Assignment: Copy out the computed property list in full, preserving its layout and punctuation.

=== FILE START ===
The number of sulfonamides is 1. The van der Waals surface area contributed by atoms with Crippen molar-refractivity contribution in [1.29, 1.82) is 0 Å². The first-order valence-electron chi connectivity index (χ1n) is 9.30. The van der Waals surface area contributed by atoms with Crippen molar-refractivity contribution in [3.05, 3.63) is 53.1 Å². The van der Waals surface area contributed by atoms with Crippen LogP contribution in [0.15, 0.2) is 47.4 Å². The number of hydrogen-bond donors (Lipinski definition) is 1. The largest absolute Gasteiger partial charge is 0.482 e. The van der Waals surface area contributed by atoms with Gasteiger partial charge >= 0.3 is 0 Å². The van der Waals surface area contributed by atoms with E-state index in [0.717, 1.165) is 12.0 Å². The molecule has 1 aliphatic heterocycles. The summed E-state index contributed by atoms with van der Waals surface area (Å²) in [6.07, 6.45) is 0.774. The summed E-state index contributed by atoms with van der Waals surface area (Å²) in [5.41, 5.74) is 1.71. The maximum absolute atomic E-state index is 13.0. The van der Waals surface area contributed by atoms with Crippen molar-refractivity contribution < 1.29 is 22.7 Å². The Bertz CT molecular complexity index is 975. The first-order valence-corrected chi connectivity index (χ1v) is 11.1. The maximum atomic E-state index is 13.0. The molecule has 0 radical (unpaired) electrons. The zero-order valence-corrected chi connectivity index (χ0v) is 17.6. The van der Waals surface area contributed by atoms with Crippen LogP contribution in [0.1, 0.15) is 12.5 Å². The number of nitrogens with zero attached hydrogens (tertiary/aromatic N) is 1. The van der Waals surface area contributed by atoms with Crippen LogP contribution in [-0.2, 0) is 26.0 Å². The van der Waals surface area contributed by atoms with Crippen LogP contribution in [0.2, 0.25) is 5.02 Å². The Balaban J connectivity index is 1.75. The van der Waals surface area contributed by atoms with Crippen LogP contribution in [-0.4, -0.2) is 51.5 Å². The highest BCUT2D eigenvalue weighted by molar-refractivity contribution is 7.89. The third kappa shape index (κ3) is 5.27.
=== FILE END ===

The number of sulfonamides is 1. The van der Waals surface area contributed by atoms with Crippen molar-refractivity contribution in [1.29, 1.82) is 0 Å². The first-order valence-electron chi connectivity index (χ1n) is 9.30. The van der Waals surface area contributed by atoms with Crippen molar-refractivity contribution in [3.05, 3.63) is 53.1 Å². The van der Waals surface area contributed by atoms with Crippen LogP contribution in [0.15, 0.2) is 47.4 Å². The number of hydrogen-bond donors (Lipinski definition) is 1. The largest absolute Gasteiger partial charge is 0.482 e. The van der Waals surface area contributed by atoms with Gasteiger partial charge >= 0.3 is 0 Å². The van der Waals surface area contributed by atoms with E-state index in [0.717, 1.165) is 12.0 Å². The molecule has 1 aliphatic heterocycles. The summed E-state index contributed by atoms with van der Waals surface area (Å²) in [6.07, 6.45) is 0.774. The summed E-state index contributed by atoms with van der Waals surface area (Å²) in [5.41, 5.74) is 1.71. The maximum absolute atomic E-state index is 13.0. The van der Waals surface area contributed by atoms with Crippen molar-refractivity contribution < 1.29 is 22.7 Å². The Bertz CT molecular complexity index is 975. The first-order valence-corrected chi connectivity index (χ1v) is 11.1. The maximum atomic E-state index is 13.0. The molecule has 0 radical (unpaired) electrons. The zero-order valence-corrected chi connectivity index (χ0v) is 17.6. The van der Waals surface area contributed by atoms with Crippen LogP contribution in [0.1, 0.15) is 12.5 Å². The number of nitrogens with zero attached hydrogens (tertiary/aromatic N) is 1. The van der Waals surface area contributed by atoms with Crippen LogP contribution in [-0.2, 0) is 26.0 Å². The van der Waals surface area contributed by atoms with Crippen LogP contribution in [0.2, 0.25) is 5.02 Å². The Balaban J connectivity index is 1.75. The van der Waals surface area contributed by atoms with Crippen LogP contribution in [-0.4, -0.2) is 51.5 Å². The highest BCUT2D eigenvalue weighted by molar-refractivity contribution is 7.89. The third kappa shape index (κ3) is 5.27.